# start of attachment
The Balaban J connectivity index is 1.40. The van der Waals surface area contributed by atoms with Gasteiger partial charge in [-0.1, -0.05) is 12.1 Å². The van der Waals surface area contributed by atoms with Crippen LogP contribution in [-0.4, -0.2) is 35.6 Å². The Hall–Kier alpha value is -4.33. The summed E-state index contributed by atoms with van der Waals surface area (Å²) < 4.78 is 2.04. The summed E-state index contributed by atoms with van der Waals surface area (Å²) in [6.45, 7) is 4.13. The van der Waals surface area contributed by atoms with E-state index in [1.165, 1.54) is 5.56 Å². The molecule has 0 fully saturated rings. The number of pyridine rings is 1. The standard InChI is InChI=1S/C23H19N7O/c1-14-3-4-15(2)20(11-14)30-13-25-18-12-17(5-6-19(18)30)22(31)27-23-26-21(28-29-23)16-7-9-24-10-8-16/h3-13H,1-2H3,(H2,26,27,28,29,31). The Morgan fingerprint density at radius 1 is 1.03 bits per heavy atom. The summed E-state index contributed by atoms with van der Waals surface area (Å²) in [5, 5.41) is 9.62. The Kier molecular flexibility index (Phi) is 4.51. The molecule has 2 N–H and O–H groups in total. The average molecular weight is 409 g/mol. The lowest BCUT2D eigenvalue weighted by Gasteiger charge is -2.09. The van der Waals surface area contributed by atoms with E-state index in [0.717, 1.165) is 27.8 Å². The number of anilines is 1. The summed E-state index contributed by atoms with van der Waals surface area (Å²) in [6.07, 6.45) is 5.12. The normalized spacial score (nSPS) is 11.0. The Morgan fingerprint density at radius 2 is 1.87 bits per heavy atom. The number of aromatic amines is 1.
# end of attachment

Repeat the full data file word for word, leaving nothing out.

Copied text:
The Balaban J connectivity index is 1.40. The van der Waals surface area contributed by atoms with Gasteiger partial charge in [-0.1, -0.05) is 12.1 Å². The van der Waals surface area contributed by atoms with Crippen LogP contribution in [-0.4, -0.2) is 35.6 Å². The Hall–Kier alpha value is -4.33. The summed E-state index contributed by atoms with van der Waals surface area (Å²) < 4.78 is 2.04. The summed E-state index contributed by atoms with van der Waals surface area (Å²) in [6.45, 7) is 4.13. The van der Waals surface area contributed by atoms with E-state index in [1.165, 1.54) is 5.56 Å². The molecule has 0 fully saturated rings. The number of pyridine rings is 1. The standard InChI is InChI=1S/C23H19N7O/c1-14-3-4-15(2)20(11-14)30-13-25-18-12-17(5-6-19(18)30)22(31)27-23-26-21(28-29-23)16-7-9-24-10-8-16/h3-13H,1-2H3,(H2,26,27,28,29,31). The Morgan fingerprint density at radius 1 is 1.03 bits per heavy atom. The summed E-state index contributed by atoms with van der Waals surface area (Å²) in [5, 5.41) is 9.62. The Kier molecular flexibility index (Phi) is 4.51. The molecule has 2 N–H and O–H groups in total. The average molecular weight is 409 g/mol. The lowest BCUT2D eigenvalue weighted by Gasteiger charge is -2.09. The van der Waals surface area contributed by atoms with E-state index in [0.717, 1.165) is 27.8 Å². The number of anilines is 1. The summed E-state index contributed by atoms with van der Waals surface area (Å²) in [6.07, 6.45) is 5.12. The normalized spacial score (nSPS) is 11.0. The Morgan fingerprint density at radius 2 is 1.87 bits per heavy atom. The number of aromatic amines is 1.